Arroz Cocido o Sopa Aguado (Cooked Rice Soup)

1/2 lb rice
1 chicken (or equivalent parts)
1/2 bag mixed vegetables (green beans, carrots, peas, corn)
2 tomatoes
1 onion
2 cloves garlic
1 red and 1 green bell pepper
Bunch of fresh mint
2 litres of water or more as needed
Salt and pepper

Saute peppers, onion and garlic.
Chop tomato finely and add to saute.
Cut chicken into small cubes.
Bring the rice with the chicken to a boil.
When it is boiling, add the sauteed ingredients.
Add the chopped mint.
Add salt and pepper and the mixed vegetables and cook for another 15 minutes.
Add more water if necessary so it remains as a soup.

Serve in bowls accompanied by bread or tortilla.

Tuesday, March 15, 2011

"A Traditional Nisga'a Dinner" with Teresa Mark

Salmon is unquestionably BC's most important fish. For the Nisga'a and all Westcoast First Nations, salmon is a mainstay in their diet and a critical food in maintaining First Nations' culture. Teresa Mark shares with us her love of cooking and a traditional Nisga'a meal with salmon, smoked salmon, bannock, veggies, and wild rice. Absolutely delicious.


Nisga’a Salmon Dinner

Fillet the salmon and cut into smallish pieces
Roll salmon in a flour mix
Sprinkle with seasoning salt and pepper
Fry in hot skillet about 3 or 4 minutes each

Smoked Salmon

This can be heated up and eaten warm.
Either cut in small pieces and boil for a few minutes or heat in the oven

Brown Rice

Prepare with ancient grains or wild rice and follow directions
Finely chop red pepper, onions, celery onion, and carrots
Sauté the veggies with some garlic
Mix in with rice after it is cooked
Add seasoning to taste


Lightly steam any variety of vegetables
Season and add a little butter.
Boil up some mini potatoes.
Add some butter or Ooligan grease.

Sunday, March 13, 2011

"Japanese Chow Mein" with Patricia Naomi Yodogawa-Wood

Steveston was a thriving village prior to the demise of the BC canneries. It was also home to many Japanese Canadians who worked in the canneries and as fishermen. Patricia Naomi Yodogawa-Wood grew up in Steveston where her father and grandfather were fishermen. One of the pictures in this video shows a family fishing boat, also named Naomi. Patricia shares with us a dish she likes to make when cooking for her large family. After you watch her demonstration in the video below, try the recipe!

Japanese-style Chicken Chow Mein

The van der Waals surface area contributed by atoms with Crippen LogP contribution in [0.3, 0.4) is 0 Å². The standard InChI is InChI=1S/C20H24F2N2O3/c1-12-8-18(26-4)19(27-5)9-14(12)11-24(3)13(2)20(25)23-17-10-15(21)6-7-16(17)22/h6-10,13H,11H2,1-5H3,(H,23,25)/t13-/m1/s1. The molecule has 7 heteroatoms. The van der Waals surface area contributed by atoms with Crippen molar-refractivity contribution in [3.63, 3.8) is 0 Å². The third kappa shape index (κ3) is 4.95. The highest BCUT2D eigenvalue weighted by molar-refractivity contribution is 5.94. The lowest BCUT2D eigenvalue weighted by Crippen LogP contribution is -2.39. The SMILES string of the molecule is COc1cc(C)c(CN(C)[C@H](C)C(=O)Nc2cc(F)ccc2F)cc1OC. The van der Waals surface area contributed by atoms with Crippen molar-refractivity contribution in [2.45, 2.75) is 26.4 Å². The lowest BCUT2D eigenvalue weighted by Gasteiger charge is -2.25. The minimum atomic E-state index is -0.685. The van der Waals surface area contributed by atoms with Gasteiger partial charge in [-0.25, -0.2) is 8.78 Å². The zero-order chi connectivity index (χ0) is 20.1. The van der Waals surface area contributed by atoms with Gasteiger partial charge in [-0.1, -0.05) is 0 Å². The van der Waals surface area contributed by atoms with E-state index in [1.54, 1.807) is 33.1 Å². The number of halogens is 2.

1 boneless breast of chicken (sliced thinly)
1/2 package "Farkay" Chinese-style steam-fried noodles
1 small onion (thinly sliced)
1 carrot (cut julienne style)
2 celery stalks (sliced thinly)
2 handfuls of bean sprouts
2 Tbsp of canola/mazola oil
Salt/Pepper to taste
1 cube chicken boillon in 1 cup very hot water (mixed)
Soya Sauce to add when serving

In a wok (heated) add oil until hot.
Add chicken and stir until cooked.
Add sliced carrots, onion, celery, and bean sprouts and stir.
Cover for about 5 minutes until vegetables are tender.
Add noodles (1/2 package) and 1 cup of chicken stock.
Cover and cook until noodles are soft. Stir occasionally.

Serve with hot rice and Soya Sauce.

Wednesday, March 9, 2011

"The Story of Mole" with Erika Linares

While we may think of enchiladas or tacos as the most notable food from Mexico, in fact Mole is considered Mexico's national dish. Much loved by Mexicans everywhere, it is believed that Mole has a religious foundation. Erika shares one version of the Mole story, where it was part of Aztec rituals. In another story she tells about the beginning of Mole due to a nun's quick thinking in a colonial Spanish convent. It might be noted that, currently, cooking and eating Mole is regarded as an act of resistance against the proliferation of fast food restaurants.

Mole Poblano

1 chicken or equivalent chicken parts
8 anchos chiles (guajillos)**
15 mulatos chiles **
2 pasillas chiles **
1 chipotle chile
3 medium green tomatoes, chopped (jitomales)
50 grams of almonds
50 grams of raisins
2 tblsp of roasted peanuts
1/2 loaf of French bread crumbs
1 crushed fried tortilla
1/2 tsp ground cloves
1/2 tsp ground cinnamon
1/2 tsp ground black pepper
1 medium sized onion
4 cloves of garlic
1 bar chocolate
1/2 cup of oil
salt to taste

** Mexican chiles are only available in Mexican stores, though substitutes could also be used.

Sprinkle chicken with salt and pepper. Add chicken to skillet and cook until brown on all sides, about 12 minutes. Reduce heat to medium-low and continue to cook until almost cooked through (approximately 20-25 minutes). Set aside.
Grind the almonds and peanuts.

Combine the chiles, onion, garlic, tomatoes, almonds, peanuts, tortilla, bread crumbs, raisins, cloves, cinnamon. Saute in oil and cook about 15 minutes. When cooked, puree small amounts of this mixture in a blender until smooth. Add a small amount of water each time to make it smooth. Cook the sauce another hour.